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Chapter One. Pepé, The Sleeper. No landscape on the Biscayan coast, presents a more imposing and picturesque aspect than the little village of Elanchovi. Lying within an amphitheatre of cliffs, whose crests rise above the roofs of the houses, the port is protected from the surge of the sea by a handsome little jetty of chiselled stone; while the single street of which the village is composed, commencing at the inner end of the mole,... more...

Chapter One. The Squatter’s Clearing. The white-headed eagle, soaring above the spray of a Tennessean forest, looks down upon the clearing of the squatter. To the eye of the bird it is alone visible; and though but a spot in the midst of that immense green sea, it is conspicuous by the colour of the trees that stand over it. They stand, but grow not: the girdling ring around their stems has deprived them of their sap; the ivory bill of... more...

Souvenirs. Land of the nopal and maguey—home of Moctezuma and Malinché!—I cannot wring thy memories from my heart! Years may roll on, hand wax weak, and heart grow old, but never till both are cold can I forget thee! I would not; for thee would I remember. Not for all the world would I bathe my soul in the waters of Lethe. Blessed be memory for thy sake! Bright land of Anahuac! my spirit mounts upon the aerial wings of Fancy,... more...

On the Karoo. A vast plain, seemingly bounded but by the horizon; treeless, save where a solitary cameel-doorn (Note 1) spreads its feathered leaves, or a clump of arborescent aloes, mingled with rigid-stemmed euphorbias, breaks the continuity of its outline. These types of desert vegetation but proclaim its sterility, which is further evinced by tufts of whiteish withered grass, growing thinly between them. Over it three waggons are moving;... more...

Prologue. During one of many journeyings through the remote provinces of the Mexican republic, it was my fortune to encounter an old revolutionary officer, in the person of Captain Castaños. From time to time as we travelled together, he was good enough to give me an account of some of the more noted actions of the prolonged and sanguinary war of the Independence; and, among other narratives, one which especially interested me was the... more...


The Wild West. Unroll the world’s map, and look upon the great northern continent of America. Away to the wild west, away toward the setting sun, away beyond many a far meridian, let your eyes wander. Rest them where golden rivers rise among peaks that carry the eternal snow. Rest them there. You are looking upon a land whose features are un-furrowed by human hands, still bearing the marks of the Almighty mould, as upon the morning of... more...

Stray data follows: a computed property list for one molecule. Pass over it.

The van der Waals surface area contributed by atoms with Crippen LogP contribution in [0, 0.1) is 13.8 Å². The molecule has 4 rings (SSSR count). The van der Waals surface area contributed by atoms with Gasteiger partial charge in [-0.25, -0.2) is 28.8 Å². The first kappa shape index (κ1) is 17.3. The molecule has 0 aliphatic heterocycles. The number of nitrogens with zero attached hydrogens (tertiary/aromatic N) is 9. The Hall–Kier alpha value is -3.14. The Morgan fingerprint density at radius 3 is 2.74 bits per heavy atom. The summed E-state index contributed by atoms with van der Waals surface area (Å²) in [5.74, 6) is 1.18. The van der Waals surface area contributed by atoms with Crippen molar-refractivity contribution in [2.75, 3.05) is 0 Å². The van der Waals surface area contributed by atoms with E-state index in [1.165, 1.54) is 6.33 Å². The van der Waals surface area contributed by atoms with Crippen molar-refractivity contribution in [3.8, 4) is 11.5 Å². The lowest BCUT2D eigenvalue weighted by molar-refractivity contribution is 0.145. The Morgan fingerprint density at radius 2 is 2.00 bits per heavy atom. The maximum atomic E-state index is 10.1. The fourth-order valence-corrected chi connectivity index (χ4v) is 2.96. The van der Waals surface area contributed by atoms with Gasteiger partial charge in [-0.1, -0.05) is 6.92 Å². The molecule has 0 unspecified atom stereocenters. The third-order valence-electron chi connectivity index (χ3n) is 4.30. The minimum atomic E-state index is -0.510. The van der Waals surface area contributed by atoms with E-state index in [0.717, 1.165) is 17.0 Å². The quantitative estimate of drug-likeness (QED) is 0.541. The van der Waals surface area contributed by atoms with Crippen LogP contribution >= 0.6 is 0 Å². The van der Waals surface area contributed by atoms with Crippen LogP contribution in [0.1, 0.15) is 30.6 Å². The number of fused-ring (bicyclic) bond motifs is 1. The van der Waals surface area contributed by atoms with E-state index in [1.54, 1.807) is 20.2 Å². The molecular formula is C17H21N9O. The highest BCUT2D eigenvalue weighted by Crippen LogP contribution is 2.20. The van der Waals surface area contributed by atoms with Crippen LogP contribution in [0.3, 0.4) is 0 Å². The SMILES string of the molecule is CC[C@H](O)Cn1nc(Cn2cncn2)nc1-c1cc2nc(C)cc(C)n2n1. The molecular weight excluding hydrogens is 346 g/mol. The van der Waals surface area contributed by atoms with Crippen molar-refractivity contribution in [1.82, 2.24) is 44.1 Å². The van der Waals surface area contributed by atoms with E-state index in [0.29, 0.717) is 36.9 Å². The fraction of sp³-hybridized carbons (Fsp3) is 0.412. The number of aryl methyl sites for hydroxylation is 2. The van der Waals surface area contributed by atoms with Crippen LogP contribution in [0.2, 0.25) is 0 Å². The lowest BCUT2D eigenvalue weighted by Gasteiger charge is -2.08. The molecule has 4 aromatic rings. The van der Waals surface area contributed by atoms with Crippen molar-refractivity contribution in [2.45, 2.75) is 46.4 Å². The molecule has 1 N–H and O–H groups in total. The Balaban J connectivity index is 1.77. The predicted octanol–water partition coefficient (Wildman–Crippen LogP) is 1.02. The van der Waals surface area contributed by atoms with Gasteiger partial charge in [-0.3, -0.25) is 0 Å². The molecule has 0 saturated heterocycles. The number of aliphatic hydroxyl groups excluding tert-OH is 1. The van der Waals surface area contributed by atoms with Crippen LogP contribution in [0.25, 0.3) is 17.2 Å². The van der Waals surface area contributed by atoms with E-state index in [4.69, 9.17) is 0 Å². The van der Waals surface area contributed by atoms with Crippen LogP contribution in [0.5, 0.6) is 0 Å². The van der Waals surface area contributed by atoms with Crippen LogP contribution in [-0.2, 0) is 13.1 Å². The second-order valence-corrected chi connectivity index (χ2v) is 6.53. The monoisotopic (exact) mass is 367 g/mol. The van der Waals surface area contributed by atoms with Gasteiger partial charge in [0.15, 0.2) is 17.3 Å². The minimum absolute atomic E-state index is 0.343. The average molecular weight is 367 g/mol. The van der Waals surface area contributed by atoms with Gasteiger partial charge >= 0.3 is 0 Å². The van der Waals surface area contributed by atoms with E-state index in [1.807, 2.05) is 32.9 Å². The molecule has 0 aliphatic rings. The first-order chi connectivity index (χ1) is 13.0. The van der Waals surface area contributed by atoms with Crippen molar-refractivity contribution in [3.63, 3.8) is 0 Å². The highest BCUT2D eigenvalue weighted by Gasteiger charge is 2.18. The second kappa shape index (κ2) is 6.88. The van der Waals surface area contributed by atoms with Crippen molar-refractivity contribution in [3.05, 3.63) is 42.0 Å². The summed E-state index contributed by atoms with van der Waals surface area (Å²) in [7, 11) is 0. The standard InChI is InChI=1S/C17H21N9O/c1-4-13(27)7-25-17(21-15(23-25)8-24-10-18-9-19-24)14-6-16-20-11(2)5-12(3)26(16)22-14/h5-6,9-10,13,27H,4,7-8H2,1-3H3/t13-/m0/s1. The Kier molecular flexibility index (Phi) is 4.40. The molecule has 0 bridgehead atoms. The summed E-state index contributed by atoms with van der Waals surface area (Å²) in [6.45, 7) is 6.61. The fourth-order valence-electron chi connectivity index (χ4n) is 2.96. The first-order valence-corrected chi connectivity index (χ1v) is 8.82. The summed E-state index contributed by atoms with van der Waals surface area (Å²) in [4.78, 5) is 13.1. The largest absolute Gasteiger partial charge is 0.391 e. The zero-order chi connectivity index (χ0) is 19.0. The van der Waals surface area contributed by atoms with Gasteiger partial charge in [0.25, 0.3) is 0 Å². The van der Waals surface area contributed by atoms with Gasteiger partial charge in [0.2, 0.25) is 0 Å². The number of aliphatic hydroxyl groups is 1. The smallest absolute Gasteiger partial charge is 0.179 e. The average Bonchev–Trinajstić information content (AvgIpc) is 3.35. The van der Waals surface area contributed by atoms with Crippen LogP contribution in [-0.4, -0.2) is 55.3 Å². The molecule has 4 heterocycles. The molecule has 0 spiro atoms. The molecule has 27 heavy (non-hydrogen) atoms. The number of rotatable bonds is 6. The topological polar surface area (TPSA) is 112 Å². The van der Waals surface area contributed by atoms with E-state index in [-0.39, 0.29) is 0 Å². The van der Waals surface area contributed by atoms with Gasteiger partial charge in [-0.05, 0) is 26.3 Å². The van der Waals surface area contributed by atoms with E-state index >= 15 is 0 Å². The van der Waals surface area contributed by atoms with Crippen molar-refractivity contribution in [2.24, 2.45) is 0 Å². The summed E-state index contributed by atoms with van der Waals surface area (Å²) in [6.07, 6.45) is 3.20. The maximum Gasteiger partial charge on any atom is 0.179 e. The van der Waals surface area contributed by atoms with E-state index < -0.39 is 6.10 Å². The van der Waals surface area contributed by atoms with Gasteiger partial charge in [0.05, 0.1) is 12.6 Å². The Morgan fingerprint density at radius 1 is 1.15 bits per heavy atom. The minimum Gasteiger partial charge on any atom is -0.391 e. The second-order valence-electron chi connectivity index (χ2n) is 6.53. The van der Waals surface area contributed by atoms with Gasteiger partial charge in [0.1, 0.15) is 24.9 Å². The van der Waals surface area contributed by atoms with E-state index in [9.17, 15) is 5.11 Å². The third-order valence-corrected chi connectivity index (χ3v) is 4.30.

The Land of Anahuac. Away over the dark, wild waves of the rolling Atlantic—away beyond the summer islands of the Western Ind—lies a lovely land. Its surface-aspect carries the hue of the emerald; its sky is sapphire; its sun is a globe of gold. It is the land of Anahuac! The tourist turns his face to the Orient—the poet sings the gone glories of Greece—the painter elaborates the hackneyed pictures of Apennine and... more...

Chapter One. The Father of Waters. Father of Waters! I worship thy mighty stream! As the Hindoo by the shores of his sacred river, I kneel upon thy banks, and pour forth my soul in wild adoration! Far different are the springs of our devotion. To him, the waters of his yellow Ganges are the symbols of a superstitious awe, commingled with dark fears for the mystic future; to me, thy golden wares are the souvenirs of joy, binding the present to... more...

Chapter One. The Plant-Hunter. “A Plant-Hunter! what is that? “We have heard of fox-hunters, of deer-hunters, of bear and buffalo-hunters, of lion-hunters, and of ‘boy-hunters;’ of a plant-hunter never. “Stay! Truffles are plants. Dogs are used in finding them; and the collector of these is termed a truffle-hunter. Perhaps this is what the Captain means?” No, my boy reader. Something very different from... more...

The Albatross. The “vulture of the sea,” borne upon broad wing, and wandering over the wide Atlantic, suddenly suspends his flight to look down upon an object that has attracted his attention. It is a raft, with a disc not much larger than a dining-table, constructed out of two small spars of a ship,—the dolphin-striker and spritsail yard,—with two broad planks and some narrower ones lashed crosswise, and over all two or... more...